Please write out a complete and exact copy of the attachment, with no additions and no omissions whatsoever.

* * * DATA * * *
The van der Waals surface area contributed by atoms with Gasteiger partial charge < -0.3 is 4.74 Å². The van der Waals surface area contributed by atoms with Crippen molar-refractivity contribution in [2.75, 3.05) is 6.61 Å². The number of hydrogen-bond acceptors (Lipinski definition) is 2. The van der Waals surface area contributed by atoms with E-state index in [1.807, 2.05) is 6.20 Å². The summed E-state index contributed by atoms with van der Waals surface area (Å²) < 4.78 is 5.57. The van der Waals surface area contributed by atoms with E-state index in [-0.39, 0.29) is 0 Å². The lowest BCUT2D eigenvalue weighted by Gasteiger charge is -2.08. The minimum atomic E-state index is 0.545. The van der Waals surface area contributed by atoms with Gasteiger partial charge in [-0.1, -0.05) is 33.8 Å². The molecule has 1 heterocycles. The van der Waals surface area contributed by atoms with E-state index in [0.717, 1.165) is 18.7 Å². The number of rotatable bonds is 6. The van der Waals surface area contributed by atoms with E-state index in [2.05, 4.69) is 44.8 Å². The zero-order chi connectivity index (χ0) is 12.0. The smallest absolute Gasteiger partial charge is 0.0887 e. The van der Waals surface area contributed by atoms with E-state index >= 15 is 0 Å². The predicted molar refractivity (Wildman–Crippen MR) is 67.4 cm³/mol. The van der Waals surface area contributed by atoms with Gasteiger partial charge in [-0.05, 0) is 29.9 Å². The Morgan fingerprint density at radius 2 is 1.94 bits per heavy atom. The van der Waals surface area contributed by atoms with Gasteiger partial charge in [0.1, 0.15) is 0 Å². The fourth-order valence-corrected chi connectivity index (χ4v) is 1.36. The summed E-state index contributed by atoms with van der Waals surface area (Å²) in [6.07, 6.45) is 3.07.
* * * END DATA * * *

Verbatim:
The van der Waals surface area contributed by atoms with Gasteiger partial charge < -0.3 is 4.74 Å². The van der Waals surface area contributed by atoms with Crippen molar-refractivity contribution in [2.75, 3.05) is 6.61 Å². The number of hydrogen-bond acceptors (Lipinski definition) is 2. The van der Waals surface area contributed by atoms with E-state index in [1.807, 2.05) is 6.20 Å². The summed E-state index contributed by atoms with van der Waals surface area (Å²) < 4.78 is 5.57. The van der Waals surface area contributed by atoms with E-state index in [-0.39, 0.29) is 0 Å². The lowest BCUT2D eigenvalue weighted by Gasteiger charge is -2.08. The minimum atomic E-state index is 0.545. The van der Waals surface area contributed by atoms with Gasteiger partial charge in [-0.1, -0.05) is 33.8 Å². The molecule has 1 heterocycles. The van der Waals surface area contributed by atoms with E-state index in [0.717, 1.165) is 18.7 Å². The number of rotatable bonds is 6. The van der Waals surface area contributed by atoms with E-state index in [2.05, 4.69) is 44.8 Å². The zero-order chi connectivity index (χ0) is 12.0. The smallest absolute Gasteiger partial charge is 0.0887 e. The van der Waals surface area contributed by atoms with E-state index >= 15 is 0 Å². The predicted molar refractivity (Wildman–Crippen MR) is 67.4 cm³/mol. The van der Waals surface area contributed by atoms with Gasteiger partial charge in [-0.05, 0) is 29.9 Å². The Morgan fingerprint density at radius 2 is 1.94 bits per heavy atom. The van der Waals surface area contributed by atoms with Gasteiger partial charge in [0.1, 0.15) is 0 Å². The fourth-order valence-corrected chi connectivity index (χ4v) is 1.36. The summed E-state index contributed by atoms with van der Waals surface area (Å²) in [6.07, 6.45) is 3.07.